Caitlin Clark, Iowa’s savant of a point guard, is the biggest thrill in college basketball


HR King
May 29, 2001
Caitlin Clark, the greatest showstopper in college basketball, cannot be confined to any label. Bestow a superlative on her, and no matter how glowing, it proves inadequate.
It’s too limiting to call the Iowa sophomore an extraordinary scorer, even though she may rewrite several records, because her game is full of other jewels. It’s too customary to call her a generational talent because the description doesn’t fully explain the fusion of eras and skills that makes her seem both retro and futuristic. It’s too myopic to declare her the next great thing in women’s basketball because she plays with a style that transcends gender.
If you only have time to focus on one player during March Madness, here’s some advice: 1. Stop working so hard. 2. Don’t miss Clark.
On the men’s and women’s side, it has been an exceptional year for individual talent and team parity, which should make the next three weeks special. But Clark stands above all with the creative way she plays. A year ago, she became a national figure as a high-scoring, stat-stuffing freshman. This season, she leads the nation in scoring (27.4 points) and assists (7.9) while averaging a team-high 8.1 rebounds.
When she played at Oregon, Sabrina Ionescu was a triple-double waiting to happen, and she did it from the point guard position, which was something new for women’s basketball. Clark, also a point guard, is a 30-point triple-double waiting to happen every night. In January, she pulled that off in back-to-back games, becoming the only player, male or female, in Division I history to do so.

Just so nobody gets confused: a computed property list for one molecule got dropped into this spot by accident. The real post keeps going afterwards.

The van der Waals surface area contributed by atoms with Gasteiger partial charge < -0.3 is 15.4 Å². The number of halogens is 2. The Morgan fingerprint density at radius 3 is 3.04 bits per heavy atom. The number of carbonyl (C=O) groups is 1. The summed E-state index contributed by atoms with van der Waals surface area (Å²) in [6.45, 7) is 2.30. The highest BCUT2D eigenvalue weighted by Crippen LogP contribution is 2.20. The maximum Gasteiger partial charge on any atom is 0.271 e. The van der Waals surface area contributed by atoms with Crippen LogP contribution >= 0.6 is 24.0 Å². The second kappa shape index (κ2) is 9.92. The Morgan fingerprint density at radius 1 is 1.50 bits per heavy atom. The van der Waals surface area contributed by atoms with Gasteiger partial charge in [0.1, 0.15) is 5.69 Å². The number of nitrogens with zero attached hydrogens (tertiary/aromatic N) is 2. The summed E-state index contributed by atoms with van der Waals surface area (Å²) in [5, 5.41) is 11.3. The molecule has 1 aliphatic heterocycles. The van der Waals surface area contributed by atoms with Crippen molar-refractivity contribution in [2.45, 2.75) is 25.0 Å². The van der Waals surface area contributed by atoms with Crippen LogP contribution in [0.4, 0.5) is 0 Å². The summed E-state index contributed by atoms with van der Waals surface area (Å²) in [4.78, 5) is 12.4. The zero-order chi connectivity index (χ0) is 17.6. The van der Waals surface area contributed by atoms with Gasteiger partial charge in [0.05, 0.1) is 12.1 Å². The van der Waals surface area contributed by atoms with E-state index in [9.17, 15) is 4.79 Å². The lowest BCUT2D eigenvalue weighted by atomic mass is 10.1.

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Clark is a basketball savant. She possesses an eclectic bundle of gifts: pure jump shot, logo-deep range, savvy around the basket, touch in the midrange, quick release, solid handle, deft passing, nose for the ball, good size at 6 feet tall, commanding presence, exquisite feel for the game, court vision and flair beyond compare. And she holds those enviable skills together with a classic, pathological competitiveness we often see in superstars.
“It’s kind of hard to describe all that she is,” said Kristin Meyer, who was Clark’s coach at Dowling Catholic High in West Des Moines. “A lot of it comes from her confidence. You don’t see that kind of command a lot with female players. When she steps on the court, you know that she knows she’s the best player. She has the highest basketball IQ of any player I’ve ever been around.”
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Meyer took the job at Dowling Catholic just before Clark’s freshman year. The coach can remember walking into a gym and seeing a skinny girl, still in the eighth grade, welcoming every challenge. She can remember Clark pulling up from 35 feet when she really wasn’t strong enough to shoot from that distance. Now, there are 10-minute YouTube reels of Clark looking like Stephen Curry with a ponytail, and nearly all of the jumpers tickle the net without touching the rim.
Over the past few years, Clark has fascinated her coaches and great players such as Kevin Durant and Sue Bird with how quickly she processes what’s happening on the floor. Her mind is usually well ahead of the game’s pace. Then her imagination takes over and the highlights flow. As intoxicating as it can be when Clark starts scoring from all over the court, her passes lift the experience to another level. One second, Iowa is settling into its half-court offense against a set defense. Then all of a sudden, Clark is dancing into the middle of the defense and whipping a behind-the-back pass to the short corner for a layup. Rewind the video, and you realize how unruffled she is by the swarming opponent and the improbability of making that play in so little space.
“I wasn’t used to coaching anyone like Caitlin,” Meyer said. “I was used to calling an offensive set and expecting players to go from A to B to C to execute. She sees it and goes from A to C, but what she’s gotten better at is realizing her teammates may not be capable of seeing the game the same way.”